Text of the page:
MAILBAG: I Suffer From Mental Illness. Your Gossip Is Devastating

Allow me to introduce myself. I am a 22-year-old woman, born and raised in Lakewood. By all outward appearances, I am just an ordinary girl, perhaps even extraordinary. I consider myself intelligent, attractive, and hardworking. I have a wonderful family, amazing parents, and a supportive circle of friends. I’m not in the shidduchim process yet; when people inquire, I simply hand them my resume or say I’m “busy.” You see, I have a secret, although it isn’t much of a secret to those close to me. I live with mental illness, and I have for the past ten years.

Living in Lakewood, certain topics remain taboo, and mental illness is one of them. Despite this, my family and friends are aware of my struggles. Over the years, I’ve experienced extreme lows and, thankfully, some high points too. Recently, with the support of Hashem, my dedicated medical team, and my incredible support network, I’ve been doing quite well, although the journey has been anything but smooth.

From a young age, my dream was to become a mother. I imagined myself pushing a triple stroller, spending my days at the park with my children. However, as my mental health challenges became more apparent, I lost hope of ever fulfilling that dream. The thought of holding my own child seemed to drift further and further away.

In recent months, a faint glimmer of hope has emerged. I’ve been working towards achieving stability, nurturing the possibility of starting my own family. But my fears linger—what if I can’t handle it? What if it becomes too much? Unlike a friend’s baby that I can “return” after babysitting, my own child would be a lifelong commitment.

Yesterday, a horrific tragedy unfolded in my hometown of Lakewood—two innocent lives were lost. By now, the devastating details are well-known, but I want to shift the conversation to an aspect that many might not have considered.

This morning, when I checked my phone, I felt attacked. The hurtful comments came not only from the media but also from people close to me. Their words, often used carelessly, struck me deeply.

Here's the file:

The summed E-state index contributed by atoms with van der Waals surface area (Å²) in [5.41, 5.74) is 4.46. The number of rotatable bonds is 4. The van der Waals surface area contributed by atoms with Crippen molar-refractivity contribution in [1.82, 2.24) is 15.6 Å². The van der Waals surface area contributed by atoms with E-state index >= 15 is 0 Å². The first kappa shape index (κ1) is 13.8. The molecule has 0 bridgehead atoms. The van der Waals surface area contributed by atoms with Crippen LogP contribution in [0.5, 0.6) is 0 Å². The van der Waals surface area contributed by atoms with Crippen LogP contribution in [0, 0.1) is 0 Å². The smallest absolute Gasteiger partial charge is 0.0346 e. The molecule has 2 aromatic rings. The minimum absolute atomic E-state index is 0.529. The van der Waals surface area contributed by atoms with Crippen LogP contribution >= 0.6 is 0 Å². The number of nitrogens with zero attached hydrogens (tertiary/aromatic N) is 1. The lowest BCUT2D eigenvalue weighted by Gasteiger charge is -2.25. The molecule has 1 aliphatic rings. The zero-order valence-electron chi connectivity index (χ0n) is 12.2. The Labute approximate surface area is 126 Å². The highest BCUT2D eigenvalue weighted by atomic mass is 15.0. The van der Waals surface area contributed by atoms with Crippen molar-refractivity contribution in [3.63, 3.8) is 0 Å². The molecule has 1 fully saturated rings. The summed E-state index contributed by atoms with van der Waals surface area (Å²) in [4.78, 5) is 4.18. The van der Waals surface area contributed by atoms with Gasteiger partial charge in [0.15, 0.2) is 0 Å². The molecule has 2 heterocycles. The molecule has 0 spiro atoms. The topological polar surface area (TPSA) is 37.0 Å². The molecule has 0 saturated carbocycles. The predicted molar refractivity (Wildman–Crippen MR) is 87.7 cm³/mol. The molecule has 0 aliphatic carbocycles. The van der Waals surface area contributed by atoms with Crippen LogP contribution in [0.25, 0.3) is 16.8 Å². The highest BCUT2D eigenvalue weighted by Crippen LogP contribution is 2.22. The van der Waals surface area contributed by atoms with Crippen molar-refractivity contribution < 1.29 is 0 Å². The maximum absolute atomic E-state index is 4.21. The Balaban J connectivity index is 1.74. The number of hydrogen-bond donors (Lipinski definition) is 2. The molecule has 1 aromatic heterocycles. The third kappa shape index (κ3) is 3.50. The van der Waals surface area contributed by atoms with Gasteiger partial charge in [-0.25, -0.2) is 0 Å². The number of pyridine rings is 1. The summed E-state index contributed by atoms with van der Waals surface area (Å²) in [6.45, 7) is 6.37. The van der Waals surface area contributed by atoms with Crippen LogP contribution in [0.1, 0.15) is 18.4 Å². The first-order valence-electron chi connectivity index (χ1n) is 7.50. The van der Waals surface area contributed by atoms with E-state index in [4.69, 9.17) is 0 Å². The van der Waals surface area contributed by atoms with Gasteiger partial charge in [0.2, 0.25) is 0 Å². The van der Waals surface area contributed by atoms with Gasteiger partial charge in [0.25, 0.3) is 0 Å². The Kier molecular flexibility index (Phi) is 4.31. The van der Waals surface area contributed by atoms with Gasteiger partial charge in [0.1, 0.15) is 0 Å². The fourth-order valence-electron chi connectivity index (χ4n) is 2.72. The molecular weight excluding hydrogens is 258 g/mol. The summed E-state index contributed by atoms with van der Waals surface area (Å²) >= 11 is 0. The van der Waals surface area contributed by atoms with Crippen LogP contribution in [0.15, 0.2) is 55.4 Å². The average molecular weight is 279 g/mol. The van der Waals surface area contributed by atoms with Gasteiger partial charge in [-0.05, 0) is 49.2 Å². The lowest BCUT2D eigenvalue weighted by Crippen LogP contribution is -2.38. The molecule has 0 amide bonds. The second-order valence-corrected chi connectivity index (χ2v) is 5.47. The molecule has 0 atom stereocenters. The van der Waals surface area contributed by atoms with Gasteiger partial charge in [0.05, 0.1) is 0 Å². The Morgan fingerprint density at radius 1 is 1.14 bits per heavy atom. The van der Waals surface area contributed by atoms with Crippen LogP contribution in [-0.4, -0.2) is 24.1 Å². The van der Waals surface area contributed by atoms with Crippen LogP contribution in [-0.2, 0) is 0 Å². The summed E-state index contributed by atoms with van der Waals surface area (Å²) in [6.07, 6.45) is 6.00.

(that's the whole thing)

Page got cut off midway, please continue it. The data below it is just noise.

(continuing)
“She was mentally ill; she should never have had children.”
(I’m mentally ill; is this what people think of me?)

“She was doing well and then had a psychotic episode.”
(I’m doing well—could this happen to me?)

(No, she wasn’t crazy. Just as I am not entirely ‘normal’.)

“She was mentally disturbed, you’re not.”
(Am I not?)

“She was just manic.”
(I was manic yesterday…)

And on it went. The barrage of comments overwhelmed me. I turned off my phone, fled my room, feeling besieged by the words that echoed in my mind. Some of the terms were inaccurate or taken out of context, but that didn’t lessen the impact. Logically, I know this was an isolated incident and unlikely to happen to me, but emotionally, I’m still reeling, unable to find clarity.

Today, I avoided spending time with a friend’s child, fearing I couldn’t trust myself.

I’m begging you, please, stop!

Gossip is something beyond my control, but I can bring this to your attention. Please, don’t use words you don’t fully understand, especially concerning an illness you know little about and that remains stigmatized and undiscussed. Your words can do more than hurt someone; they can devastate lives. In our community, where mental health struggles are often hidden, we must speak as if anyone might be affected.

By continuing to speak carelessly, we risk ruining marriages, diminishing the chances of children being born, and causing mothers to doubt their abilities, potentially leading to breakdowns. For myself, I can say such words strip away the hope and drive to keep fighting.

Please be mindful of what you say. Your words hold more power than you might realize.



The view expressed in this letter do not necessarily represent those of Lakewood Alerts. Have an opinion you would like to share? Send it to us for review at


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  1. Thank you for sharing this!
    I am a married woman, is early pregnancy with my 1st child at the age of 29.
    I also struggle with mental health challenges and it took me many years to get to this point.
    I cannot tell you how excited I am to finally be a mother, for I too have been dreaming of raising a family since I was a little girl.
    Please don’t doubt yourself or your growth!!!
    Take things day by day. First comes marriage and babies and toddlers and teenagers aren’t born in 1 minute.
    As you become more healthy and continue working on yourself, you will be able to withstand all that comes your way.
    If Rabbanim recommend you don’t have children, then that’s completely different.
    Follow Daas Torah, follow your dreams and stay in therapy 🙂
    You will get there !

  2. Esti! you definitely should ignore all the comments people are just trying to find closure and trying to find the reason why this happened nobody understands exactly what happened nobody knows what happened no one will know what happened the bottom line is you stay strong the fact that you have such awareness shows a lot about you! continue doing what you’re doing follow medical and Rabbi guidance and you’ll be perfectly fine iyh you will get married to a very supportive husband and have many health and happy children!